Ten Tips to Help Parents Break the Habit (and Keep Their Sanity)
If you’re like most parents, you probably wish your children came equipped with a “mute” button you could push each time a whining session began. Help is on the way. Here, Princess Ivana shares ten tactics you can use to help your child shift into
“But Moooooom, I don’t waaaaaaanna.” “Why caaaan’t I have a snaaaaaack?” “That’s not faaaaaiiiiir!” (Did just reading those phrases make your skin crawl?) As any parent can confirm, whining is one of the most irritating sounds on earth—literally. In fact, a recent study confirms that whining has more power to distract (men, women, parents, and nonparents alike) than the screech of a table saw snagged on a piece of wood, or even the cries of an infant! Rosemarie Chang, co-author of the study, believes that whining is an evolutionary mechanism. Much like a siren or alarm, whining gets your attention. Since you can’t ignore it and remain productive, you are forced to put things aside and see if anything is actually wrong.
Evolutionary roots or not, though, you don’t have to grit your teeth and put up with this grating tone of voice. According to Princess Ivana Pignatelli Aragona Cortes, there are proven tactics you can use to keep whining (more or less) at bay.
“You’ll never eradicate whining in your household entirely—even adults do it to one degree or another!—but thankfully, the peak ‘whine years’ are from two and a half to four years old,” explains Ivana , a featured blogger at Modern Mom, founder of Princess Ivana—The Modern Princess , and coauthor of A Simple Guide to Pregnancy & Baby’s First. “This coincides with the age when cYear hildren first attempt to communicate with words, and tapers off when they begin to have command of language and self-expression.”
In other words, annoying as it is, whining is often your child trying to tell you something. That doesn’t mean you should respond to every whimper, but you can, and should, use whining episodes to teach your child more productive communication habits.
“There is a balance between addressing your child’s real needs and redirecting unwanted behavior,” Ivana points out. “Having a solid strategy for teaching your children good communication skills as early as possible will work wonders for your sanity and set your children on the road to successful communications throughout life.”
Here Ivana shares ten tips to help you minimize whining while giving your little ones more “grown up” tools to ask for what they want:
Be consistent. For all humans—regardless of age—almost any behavior will be repeated if there is a payoff. And over time, repeated behavior becomes a habit.
“Yes, we’ve all reached the point where we’re willing to hand over the candy bar or buy a particular toy just to make the whining stop,” Ivana admits. “But you have to remember, if whining sometimes works and sometimes doesn’t, you’ll keep hearing it. In fact, children will usually go for the ‘maybe payoff’ loophole and whine more often in hopes of getting their way.
“Mixed signals not only confuse the child, they also add to your workload by forcing you to address and readdress the same issues,” she adds. “Talk about a good reason to whine!”
Use the “me no speak whine” excuse. Who says children are the only people allowed to play make-believe? According to Ivana, pretending that you can’t understand whining is a great way to stop this behavior in its tracks.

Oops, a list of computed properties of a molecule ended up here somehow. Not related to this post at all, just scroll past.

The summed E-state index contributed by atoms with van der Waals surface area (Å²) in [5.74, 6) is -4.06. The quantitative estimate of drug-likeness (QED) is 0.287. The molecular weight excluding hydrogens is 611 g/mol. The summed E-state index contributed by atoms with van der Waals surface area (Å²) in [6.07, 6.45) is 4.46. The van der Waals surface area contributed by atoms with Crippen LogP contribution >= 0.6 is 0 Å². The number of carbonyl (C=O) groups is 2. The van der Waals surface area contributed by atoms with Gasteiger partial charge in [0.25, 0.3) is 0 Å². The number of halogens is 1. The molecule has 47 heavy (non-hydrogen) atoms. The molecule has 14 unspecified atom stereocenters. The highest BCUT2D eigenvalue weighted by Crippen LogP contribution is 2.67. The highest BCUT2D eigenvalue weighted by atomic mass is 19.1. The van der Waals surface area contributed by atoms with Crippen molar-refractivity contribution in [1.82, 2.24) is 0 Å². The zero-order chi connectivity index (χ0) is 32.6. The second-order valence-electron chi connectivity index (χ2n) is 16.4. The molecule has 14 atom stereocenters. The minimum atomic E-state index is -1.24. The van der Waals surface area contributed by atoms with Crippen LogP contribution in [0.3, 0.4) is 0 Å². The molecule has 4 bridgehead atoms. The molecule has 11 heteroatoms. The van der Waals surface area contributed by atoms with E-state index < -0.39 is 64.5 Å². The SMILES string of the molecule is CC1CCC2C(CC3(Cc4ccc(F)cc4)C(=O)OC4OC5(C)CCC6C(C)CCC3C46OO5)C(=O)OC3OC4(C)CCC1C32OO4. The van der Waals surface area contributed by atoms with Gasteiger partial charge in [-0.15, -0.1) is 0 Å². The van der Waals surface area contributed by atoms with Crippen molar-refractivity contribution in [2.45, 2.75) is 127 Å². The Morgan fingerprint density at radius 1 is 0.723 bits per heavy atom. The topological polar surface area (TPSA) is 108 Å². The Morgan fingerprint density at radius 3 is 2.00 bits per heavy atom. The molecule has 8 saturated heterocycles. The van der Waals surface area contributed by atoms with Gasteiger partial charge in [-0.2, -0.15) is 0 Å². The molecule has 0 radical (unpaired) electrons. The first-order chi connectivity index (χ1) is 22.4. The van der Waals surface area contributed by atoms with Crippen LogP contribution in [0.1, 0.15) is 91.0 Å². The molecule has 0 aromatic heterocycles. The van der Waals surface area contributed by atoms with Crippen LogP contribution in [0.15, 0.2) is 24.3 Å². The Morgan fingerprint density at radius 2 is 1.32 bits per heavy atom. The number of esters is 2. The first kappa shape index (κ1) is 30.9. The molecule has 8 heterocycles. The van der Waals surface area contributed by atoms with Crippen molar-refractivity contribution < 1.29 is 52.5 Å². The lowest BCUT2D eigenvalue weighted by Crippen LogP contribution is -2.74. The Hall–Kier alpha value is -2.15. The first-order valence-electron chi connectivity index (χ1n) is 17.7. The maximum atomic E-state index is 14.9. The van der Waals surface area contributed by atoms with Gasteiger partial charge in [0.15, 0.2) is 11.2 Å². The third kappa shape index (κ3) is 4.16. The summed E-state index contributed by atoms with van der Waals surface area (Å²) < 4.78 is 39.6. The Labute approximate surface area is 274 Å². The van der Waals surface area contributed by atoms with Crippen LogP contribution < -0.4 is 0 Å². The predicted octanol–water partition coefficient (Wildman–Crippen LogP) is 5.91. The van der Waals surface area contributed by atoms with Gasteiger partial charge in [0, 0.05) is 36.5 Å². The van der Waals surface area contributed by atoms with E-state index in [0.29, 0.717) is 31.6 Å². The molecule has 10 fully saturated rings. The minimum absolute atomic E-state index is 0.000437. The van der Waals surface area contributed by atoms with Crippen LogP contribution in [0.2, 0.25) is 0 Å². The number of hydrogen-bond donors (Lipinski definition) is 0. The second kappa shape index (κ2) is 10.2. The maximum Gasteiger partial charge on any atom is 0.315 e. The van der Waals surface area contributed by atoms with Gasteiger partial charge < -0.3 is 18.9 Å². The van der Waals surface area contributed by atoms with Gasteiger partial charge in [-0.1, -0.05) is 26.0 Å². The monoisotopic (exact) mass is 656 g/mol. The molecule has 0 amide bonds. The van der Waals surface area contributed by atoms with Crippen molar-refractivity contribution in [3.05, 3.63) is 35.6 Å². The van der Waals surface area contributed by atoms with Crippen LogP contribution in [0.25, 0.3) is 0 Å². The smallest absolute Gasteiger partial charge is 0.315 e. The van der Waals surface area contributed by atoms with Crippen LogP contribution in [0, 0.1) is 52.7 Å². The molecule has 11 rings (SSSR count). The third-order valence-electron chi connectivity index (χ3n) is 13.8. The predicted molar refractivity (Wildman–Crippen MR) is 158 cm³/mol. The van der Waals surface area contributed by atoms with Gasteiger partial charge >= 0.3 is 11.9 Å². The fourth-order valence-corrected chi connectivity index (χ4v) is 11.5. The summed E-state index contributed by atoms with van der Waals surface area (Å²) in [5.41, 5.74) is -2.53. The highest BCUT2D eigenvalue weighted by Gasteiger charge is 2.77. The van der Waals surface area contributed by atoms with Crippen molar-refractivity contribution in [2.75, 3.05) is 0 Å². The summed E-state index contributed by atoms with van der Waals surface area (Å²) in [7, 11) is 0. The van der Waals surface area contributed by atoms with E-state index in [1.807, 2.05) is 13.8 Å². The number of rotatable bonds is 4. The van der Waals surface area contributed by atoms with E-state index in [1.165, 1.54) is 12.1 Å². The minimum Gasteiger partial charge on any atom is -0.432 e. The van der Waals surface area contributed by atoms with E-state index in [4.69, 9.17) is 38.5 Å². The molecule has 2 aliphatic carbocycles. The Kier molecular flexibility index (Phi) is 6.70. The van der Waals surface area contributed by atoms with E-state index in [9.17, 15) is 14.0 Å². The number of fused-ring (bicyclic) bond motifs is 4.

“If my children are whining, I say, ‘Excuse me. I can’t understand you. I don’t speak whine. That sounds like cjoaliudfsoiuewj to me. What are you saying?’” she recounts. “Usually, the next request is a bit clearer. ‘It sounds like you’re saying you’d like some juice, but it still sort of sounds like cixooijc.’ That gets them laughing. The tension lessens, and the conversation begins. ‘Ah! Now I understand. Of course you can have some juice. Thank you for asking so nicely.’ Try it! Also, the time-honored phrase ‘Use your words’ is a great family code to shift a whine into a request.”
Teach through play. Toddlers don’t have a strong sense of self-awareness, and from their pint-sized perspectives, the world really does revolve around them! That’s why they often don’t know that they are whining or understand why it isn’t desirable. Sometimes, it helps if they can see themselves through a playful medium, like role-playing with dolls or action figures.
“Another tactic I use is to imitate the droning plea in a comical way, then ask ‘What if Mommy talked like that? What would work better?’” Ivana shares. “Then, I’ll suggest a better way to make the request. ‘Now you try.’ This type of playful interchange gets kids’ attention and allows them to look at their behavior from a safe and positive vantage point.”
Reward “good” attention getting. Anytime your children use their developing communication skills to ask for something nicely without being prompted, reward them with your attention and respond to the request if at all possible. The payoff is important, especially when you see them using the tools you are trying to teach them.
“Be sure to mention how great it is and how proud you are that your child communicated so beautifully,” Ivana advises. “A simple, ‘I like how you said that’ can make your child’s day—not to mention reinforce the desired behavior.”
Help find the right words. Negative emotions are hard for anyone to deal with. And for toddlers, being angry or frustrated is especially tough because they don’t have the words to say what is upsetting them. Hence: whining.
“Gently guide your little one through the storm with phrases like: ‘Are you mad because…?’ Ivana suggests. “As your kids learn the ‘how-tos’ of communicating, you’ll find that whining is less likely to be their go-to communication method, because finding the words to describe how they’re feeling becomes easier.”